(44)
Kagulu
Amina ka-fik-a digulo lowo hambiya ka-ha-ichak-a.
Amina sm1-start-fv yesterday but now sm1-loc-lack-fv
‘Amina arrived yesterday but now she is not here.’
(45)
Kutu
Ni-agiz-a simu y-angu ila ni-on-a.
sm.1sg-lose-fv 9.phone 9-poss.1sg but sm.1sg-see-fv
‘I lost my phone but I have found it.’

ER inchoative verbs without overt tense morphology yield present state readings, as in (46)–(49):

(46)
Kagulu
Ku+onel-a
sm.2sg+be/get_happy-fv
‘You are happy.’
(47)
Kami
Amina ka-ipf-a
Amina sm1-be/get_tired-fv
‘Amina is tired.’
(48)
Kutu
Amina ka-donh-a sambi
Amina sm1-be/get_tired-fv now

‘Amina is tired now’. [Speaker’s comments: “you see her right now”]

(49)
Kutu and Kwere
Juma ya-ng’hali ka-neneh-a
Juma sm1.dep-still sm1-be/get_fat-fv
‘Juma is still fat.’

Inchoative verbs without overt tense morphology can also get past state readings in the ER languages when combined with a past adverbial:[19]

(50)
Kami
Amina ka-ipf-a jana
Amina sm1-be/get_tired-fv yesterday
‘Amina was tired yesterday’
(51)
Kutu
Amina ka-gevuzik-a jana
Amina sm1-be/get_angry-fv yesterday
‘Amina was angry yesterday’
(52)
Kwere
Ni-legel-a igolo
sm.1sg-be/get_tired-fv yesterday
‘I was tired yesterday’

An inchoative verb without overt tense morphology can also be translated as a state change:[20]

(53)
Kami
Ni-dyon-a dibwa mitondo ino ni-fuk-a.
sm.1sg-see-fv dog morning dem sm.1sg-be/get_scared-fv
‘When I saw the dog this morning I got scared.’
(54)
Kutu
Amina ka-gevuzik-a kabili
Amina sm1-be/get_angry-fv again
‘Amina became angry’ (from English ‘Amina got angry again’)

In sum, activity verbs lacking overt tense morphology can be translated into English as Simple Past or Present Perfect, while inchoative verbs either get a present stative or a state change reading. Inchoative verbs without overt tense morphology are also compatible with past stative readings in combination with past adverbials. This is summarized in Table 4:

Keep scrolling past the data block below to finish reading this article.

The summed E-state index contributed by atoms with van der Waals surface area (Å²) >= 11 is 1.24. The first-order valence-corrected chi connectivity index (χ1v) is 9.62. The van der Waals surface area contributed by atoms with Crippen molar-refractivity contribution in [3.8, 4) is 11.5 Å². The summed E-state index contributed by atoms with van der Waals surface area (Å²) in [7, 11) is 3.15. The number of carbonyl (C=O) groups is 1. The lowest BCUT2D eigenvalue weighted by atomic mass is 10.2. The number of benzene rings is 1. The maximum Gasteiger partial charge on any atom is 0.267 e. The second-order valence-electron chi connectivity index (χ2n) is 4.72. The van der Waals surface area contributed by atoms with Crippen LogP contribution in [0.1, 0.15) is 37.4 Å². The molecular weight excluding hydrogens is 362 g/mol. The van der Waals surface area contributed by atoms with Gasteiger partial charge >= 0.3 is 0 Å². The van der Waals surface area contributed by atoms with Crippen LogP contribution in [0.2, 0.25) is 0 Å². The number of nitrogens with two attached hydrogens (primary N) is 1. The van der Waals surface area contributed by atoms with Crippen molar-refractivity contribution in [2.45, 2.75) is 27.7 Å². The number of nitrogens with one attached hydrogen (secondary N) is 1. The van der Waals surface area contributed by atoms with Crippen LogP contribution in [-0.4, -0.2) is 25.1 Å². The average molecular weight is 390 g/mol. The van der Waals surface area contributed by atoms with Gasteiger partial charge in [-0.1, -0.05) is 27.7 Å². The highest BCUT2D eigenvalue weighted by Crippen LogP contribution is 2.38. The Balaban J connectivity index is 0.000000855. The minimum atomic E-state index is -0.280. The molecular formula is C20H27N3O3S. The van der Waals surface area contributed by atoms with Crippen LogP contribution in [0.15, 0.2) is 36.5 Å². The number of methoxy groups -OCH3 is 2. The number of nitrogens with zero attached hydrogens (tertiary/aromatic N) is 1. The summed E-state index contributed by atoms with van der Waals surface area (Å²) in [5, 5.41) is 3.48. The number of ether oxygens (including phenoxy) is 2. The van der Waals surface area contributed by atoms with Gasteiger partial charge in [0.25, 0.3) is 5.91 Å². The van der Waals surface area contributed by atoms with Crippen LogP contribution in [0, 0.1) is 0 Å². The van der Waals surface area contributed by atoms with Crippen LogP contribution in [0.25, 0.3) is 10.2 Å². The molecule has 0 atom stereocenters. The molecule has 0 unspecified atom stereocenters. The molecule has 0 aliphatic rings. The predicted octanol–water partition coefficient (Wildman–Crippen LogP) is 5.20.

Table 4:

Activity and inchoative verbs without overt tense/aspect morphology in ER languages.

Ø [past, perfective]
Activities
  1. Past event (rendered in English as Perfect or Simple Past)

Inchoatives
  1. Present state

  1. Past state

  1. State change

4.2 Non-past/present in ER languages [imperfective]

Recall that the ER languages exhibit different ways of encoding present tense: three of the languages (Kami, Kutu, Zalamo) have a non-past morpheme (which encodes present and future), two of the languages (Kwere and Luguru) have a present morpheme (which encodes present tense only), and Kagulu has both a non-past morpheme as well as a future morpheme. While the presence of a separate future morpheme in the Kagulu system might impact the meanings encoded by the non-past morpheme in the language, the Kagulu non-past yields future readings, thus we treat it on a par with the other three ER languages that have a non-past morpheme.

Activity verbs with a non-past tense morpheme, as in (55)–(58), or present tense morpheme, as in (59)–(60), yield events in progress:[21]

(55)
Kagulu
Ni- ku -lim-a mu-gunda w-angu hambiya.
sm.1sg- non.pst -cultivate-fv 3-farm 3-poss1sg now
‘I am cultivating my farm now.’
(56)
Kami
Amina ka+ o-som-a sambi bahano
Amina sm1+ non.pst -read-fv now dem

‘Amina is reading right now.’ (translated from Swahili anasoma [present]; context: I’m watching her reading now as we speak.)

(57)
Kutu
Rozadina ka+ o-tung-a u-salu sambi
Rozadina sm1+ non.pst- bead-fv 14-bead now
‘Rozadina is beading a necklace now.’
(58)
Zalamo
Amina ka+ o -fagil-a
Amina sm1+ non.pst -sweep-fv
‘Amina is sweeping’/‘Amina will sweep’
(59)
Kwere
Amina ka+ o-kimbil-a vino sambi
Amina sm1+ prs-run-fv dem now
‘Amina is running right now’
(60)
Luguru
Amina ka+ o -tsum-a sambi
Amina sm1+ prs-run-fv now